Part 3; RACs, MACs, Z-PICs
Part 3 of 3 on RACs, MACs, Z-PICs:
The Home Health Industry and Insufficient Documentation for Medical Necessity and ICD-9 Coding.
Therapy and Home Health ICD-9 Coding and Supportive Services…
The therapy treatment plan must:
- Relate to the exact diagnosis that has required therapy intervention
- Identify visit frequency and duration
- Identify the present and prior functional level
- State specifically the procedures, treatments, and/or exercises to be performed
- Clearly list the reasonable goals to be achieved
- Specify the rehab potential
- Specify the discharge plan in clear, easy to understand goals and plan.
In 2008, claims chosen with 10-11 therapy visits and discharge in episode two had a 74% rate of denial essentially due to poor or insufficient documentation displaying no or low progress and/or incongruence between care and OASIS assessment.
NOTE: Do not use V57.1 Physical Therapy if SN is also involved with the care. (CMS OFFICIAL CODING GUIDELINES 2009).
- If 781.2 Abnormality of Gait is used to justify PT care, PT needs specific documentation and objective testing to support gait and balance and strength e.g. TUG or Tinetti Test Tools.
- Gait training should be specific with objective measurement progress.
- The gait should be described specifically and graphically; ataxic, spastic, staggers with increase in ambulation of ___feet this day. Lack of complete documentation means payment denial risks will increase.
- If 719.7- Difficulty in walking is coded, the therapist should be clear that this is due to e.g. degenerative and chronic joint disease.
- Use for e.g. gait deficiencies due to lower extremity joint stiffness or effusion.
- If muscle weakness 728.87 is coded, there should be manual muscle tests indicating weakness.
- The therapeutic plan should have specific exercises and goals related to the weakness.
NOTE: Absence of a specific exercise plan can jeopardize visit payments.
- The OT evaluation and documentation should reflect prior and present level with realistic goals.
- If PT is also involved with care the OT should clearly delineate a plan that justifies the OT intervention.
NOTE: Have objective tests with clearly defined short and long term goals that are measureable and can be achieved within a realistic time point with direct relationship to the specified diagnoses.
Medical necessity must be evidenced EVERY visit. Document progress towards goals every visit is vital and must be stressed to therapists.
NOTE: There is a high incidence of visit denials when both PT and OT are providing care.
Of the ADRs selected, 1 SN and 4 OT visits have a denial rate of 71% essentially, because OT is not an initial qualifying skilled service.
The Plan and Supportive Services:
- Medical Social Services can be added when skilled services are in place.
- Covered services include:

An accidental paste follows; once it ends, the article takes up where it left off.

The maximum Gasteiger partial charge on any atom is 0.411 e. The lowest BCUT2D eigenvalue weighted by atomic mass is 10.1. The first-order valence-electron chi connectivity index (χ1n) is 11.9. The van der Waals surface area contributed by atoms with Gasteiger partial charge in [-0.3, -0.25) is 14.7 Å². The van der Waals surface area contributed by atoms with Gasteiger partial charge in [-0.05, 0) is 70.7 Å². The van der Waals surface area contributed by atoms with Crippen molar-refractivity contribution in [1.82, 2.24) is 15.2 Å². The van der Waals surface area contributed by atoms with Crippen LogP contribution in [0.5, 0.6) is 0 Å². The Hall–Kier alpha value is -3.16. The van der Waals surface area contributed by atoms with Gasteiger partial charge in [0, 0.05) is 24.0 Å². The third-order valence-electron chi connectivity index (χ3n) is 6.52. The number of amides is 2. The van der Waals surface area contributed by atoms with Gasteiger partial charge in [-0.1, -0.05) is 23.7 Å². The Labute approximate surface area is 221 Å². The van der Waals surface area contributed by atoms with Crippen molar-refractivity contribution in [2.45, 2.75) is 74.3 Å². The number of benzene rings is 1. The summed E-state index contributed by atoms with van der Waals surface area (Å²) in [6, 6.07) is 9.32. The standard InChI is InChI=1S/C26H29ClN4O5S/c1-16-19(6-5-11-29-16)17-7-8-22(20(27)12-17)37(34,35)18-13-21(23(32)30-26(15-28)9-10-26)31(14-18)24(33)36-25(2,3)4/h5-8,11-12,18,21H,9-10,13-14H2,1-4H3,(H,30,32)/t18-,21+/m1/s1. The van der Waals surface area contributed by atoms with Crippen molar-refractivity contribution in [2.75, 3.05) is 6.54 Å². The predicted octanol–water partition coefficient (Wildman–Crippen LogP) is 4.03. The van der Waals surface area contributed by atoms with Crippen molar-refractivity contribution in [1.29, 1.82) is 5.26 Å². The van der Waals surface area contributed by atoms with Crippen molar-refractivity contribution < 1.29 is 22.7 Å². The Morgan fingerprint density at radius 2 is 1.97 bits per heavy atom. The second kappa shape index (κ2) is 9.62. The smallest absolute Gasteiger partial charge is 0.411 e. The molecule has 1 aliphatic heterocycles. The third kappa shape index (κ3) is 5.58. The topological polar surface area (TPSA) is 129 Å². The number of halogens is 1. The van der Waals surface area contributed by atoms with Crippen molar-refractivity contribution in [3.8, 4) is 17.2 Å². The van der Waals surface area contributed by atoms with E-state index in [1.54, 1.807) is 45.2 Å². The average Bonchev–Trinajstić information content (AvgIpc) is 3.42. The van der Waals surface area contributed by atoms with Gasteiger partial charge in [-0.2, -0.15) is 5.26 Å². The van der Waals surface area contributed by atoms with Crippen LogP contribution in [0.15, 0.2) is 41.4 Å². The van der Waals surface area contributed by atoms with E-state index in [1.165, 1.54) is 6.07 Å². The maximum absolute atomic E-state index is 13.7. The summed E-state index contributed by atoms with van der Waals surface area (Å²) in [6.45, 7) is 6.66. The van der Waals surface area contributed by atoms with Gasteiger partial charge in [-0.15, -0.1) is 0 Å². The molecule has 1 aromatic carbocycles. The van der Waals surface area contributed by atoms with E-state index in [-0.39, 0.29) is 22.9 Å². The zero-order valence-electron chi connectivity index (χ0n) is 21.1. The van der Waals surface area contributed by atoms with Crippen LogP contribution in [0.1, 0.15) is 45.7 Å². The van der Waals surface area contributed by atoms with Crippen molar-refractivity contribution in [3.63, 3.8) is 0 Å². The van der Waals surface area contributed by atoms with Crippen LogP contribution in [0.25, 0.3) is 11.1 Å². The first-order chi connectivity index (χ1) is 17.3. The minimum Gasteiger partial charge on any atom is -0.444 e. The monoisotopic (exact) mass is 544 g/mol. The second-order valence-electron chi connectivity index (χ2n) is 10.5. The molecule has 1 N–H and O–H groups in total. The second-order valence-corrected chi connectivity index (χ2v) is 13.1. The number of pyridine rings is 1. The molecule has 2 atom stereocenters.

- Assessment of financial situation, community services available, personal/family social factors, and the potential for counseling
- Patient risk areas must be clearly identified. Remember that assisting a patient to apply for Medicaid services is not an MSS skilled service.
NOTE: If a patient has a LUPA, 5 visits or less, and 1 visit is a MSW, the denial rate, as of 2008 data, was 67%.
Medical Social Services have non covered services that, if required, may be performed along with a covered service.
Non-covered services include:
- Assistance with Living Wills and Advance Directives
- Assistance with Medicaid Applications and Meals on Wheels
- MSS is a service requiring a physician’s approval and the MSS may not be the only home health service being provided to a service. A qualifying service must also be providing care to the patient.
The Home Health Aide…
This service is provided by the least skilled individual and requires the most specific supervision as defined by CMS.
Home Health Aide Services are supportive and under the supervision of an RN, if multidiscipline case. If therapy only, the therapist may supervise the home health aide.
Supervision must be in the patient’s residence but the home health aide need not be present at the same time as the clinician performing the supervision.
Endpoint criteria to daily visits …
- When skilled nursing visits are ordered daily, there must be a , “finite and predictable endpoint to daily skilled nursing visits.” It can be listed in days, weeks, months, or have a specific date.
The visit documentation must substantiate the skill and substantiate the endpoint. The Medicare Home Health Benefit was not established to provide daily skilled visits but rather, to provide intermittent skilled nursing services. CMS states that, “The one and only exception to this rule is a patient who requires and qualifies for skilled nursing services to perform daily insulin injections.” Remember, that because of the abuse of daily insulin injections they have a high likelihood of ADR review.